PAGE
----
The impact of institutional design on deliberative assemblies
Carlsen, Paul David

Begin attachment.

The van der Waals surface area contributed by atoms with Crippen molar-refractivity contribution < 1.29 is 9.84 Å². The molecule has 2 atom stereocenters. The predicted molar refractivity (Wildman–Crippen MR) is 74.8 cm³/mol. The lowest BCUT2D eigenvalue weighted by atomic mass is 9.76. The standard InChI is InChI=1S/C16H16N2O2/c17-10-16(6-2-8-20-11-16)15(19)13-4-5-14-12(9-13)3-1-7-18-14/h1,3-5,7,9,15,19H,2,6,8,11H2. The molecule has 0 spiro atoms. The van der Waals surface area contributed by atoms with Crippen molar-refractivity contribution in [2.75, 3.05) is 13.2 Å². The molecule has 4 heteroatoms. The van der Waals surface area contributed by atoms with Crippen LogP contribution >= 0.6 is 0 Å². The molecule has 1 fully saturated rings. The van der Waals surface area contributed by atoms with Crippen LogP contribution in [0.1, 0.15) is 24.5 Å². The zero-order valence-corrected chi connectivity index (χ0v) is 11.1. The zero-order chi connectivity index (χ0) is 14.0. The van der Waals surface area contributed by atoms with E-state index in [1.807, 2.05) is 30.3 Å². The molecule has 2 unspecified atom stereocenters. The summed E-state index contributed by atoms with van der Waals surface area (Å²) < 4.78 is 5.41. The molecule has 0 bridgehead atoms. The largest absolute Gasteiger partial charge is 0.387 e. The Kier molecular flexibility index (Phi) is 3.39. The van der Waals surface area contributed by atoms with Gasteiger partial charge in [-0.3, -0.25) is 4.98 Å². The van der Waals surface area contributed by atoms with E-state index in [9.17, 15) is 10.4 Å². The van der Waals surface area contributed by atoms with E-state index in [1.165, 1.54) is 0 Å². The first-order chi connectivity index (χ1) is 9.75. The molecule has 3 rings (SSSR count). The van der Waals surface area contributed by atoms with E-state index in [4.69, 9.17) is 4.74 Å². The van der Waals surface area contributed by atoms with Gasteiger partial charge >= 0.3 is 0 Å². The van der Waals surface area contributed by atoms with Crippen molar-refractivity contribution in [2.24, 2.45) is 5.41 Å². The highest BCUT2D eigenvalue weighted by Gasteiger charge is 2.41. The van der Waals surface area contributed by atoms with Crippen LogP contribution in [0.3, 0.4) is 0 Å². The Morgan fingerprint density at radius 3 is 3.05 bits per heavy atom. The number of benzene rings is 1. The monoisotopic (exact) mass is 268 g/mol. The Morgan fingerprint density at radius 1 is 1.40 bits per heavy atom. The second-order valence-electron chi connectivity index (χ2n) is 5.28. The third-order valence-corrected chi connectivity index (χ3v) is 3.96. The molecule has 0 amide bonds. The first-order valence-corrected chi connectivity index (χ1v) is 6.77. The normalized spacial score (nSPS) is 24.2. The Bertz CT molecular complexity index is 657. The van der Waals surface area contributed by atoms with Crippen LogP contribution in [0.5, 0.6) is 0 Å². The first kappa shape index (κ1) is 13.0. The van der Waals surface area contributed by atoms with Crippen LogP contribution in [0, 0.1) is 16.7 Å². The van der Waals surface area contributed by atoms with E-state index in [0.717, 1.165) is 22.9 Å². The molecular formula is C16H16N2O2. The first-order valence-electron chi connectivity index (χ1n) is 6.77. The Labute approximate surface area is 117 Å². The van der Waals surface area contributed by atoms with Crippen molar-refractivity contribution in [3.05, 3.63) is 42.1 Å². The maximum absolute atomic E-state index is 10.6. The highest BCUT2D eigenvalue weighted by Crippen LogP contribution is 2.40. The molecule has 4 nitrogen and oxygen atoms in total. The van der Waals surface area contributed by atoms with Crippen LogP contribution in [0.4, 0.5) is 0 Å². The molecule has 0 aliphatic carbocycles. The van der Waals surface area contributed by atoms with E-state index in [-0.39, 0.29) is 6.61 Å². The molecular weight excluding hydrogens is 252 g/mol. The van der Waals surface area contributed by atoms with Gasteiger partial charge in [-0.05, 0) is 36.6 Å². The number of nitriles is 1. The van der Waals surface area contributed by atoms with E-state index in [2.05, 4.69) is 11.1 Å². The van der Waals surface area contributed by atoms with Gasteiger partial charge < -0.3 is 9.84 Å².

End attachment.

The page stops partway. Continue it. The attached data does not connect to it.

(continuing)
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This dissertation asks four research questions. (1) Are legislative committees reflective of their parent chamber? (2) How do voting procedures impact legislative outcomes? (3) How does intraparty homogeneity and interparty conflict impact the rules under which legislation is debated and amended? (4) How do external factors impact the rules under which legislation is debated and amended? These questions are answered by exploring the institutional design of the U.S. Constitutional Convention of 1787 and the U.S. House of Representatives from the 67th to the 109th U.S. Congresses (1921-2007). Assuming pure spatial voting, this dissertation reveals that five of the twelve committees at the Convention were not representative of the chamber – suggesting that delegates did not always shed their personnel interests in pursuit of the common good. However, anecdotal evidence suggests that the Convention amended the report of outlying committees to be consistent with the preferences of the chamber. Furthermore, shifting from bloc voting to individual voting at the Convention would have only impacted the outcome of four roll calls at the Convention, which accounts for less than 1% of all roll calls. Regarding the modern House, analysis reveals that interparty conflict does impact the use of restrictive rules in the House, but the presence of unified government has only a conditional impact on the use of restrictive rules. This indicates that institutional design does have an impact on legislative outcomes, but individual preferences may have a larger impact.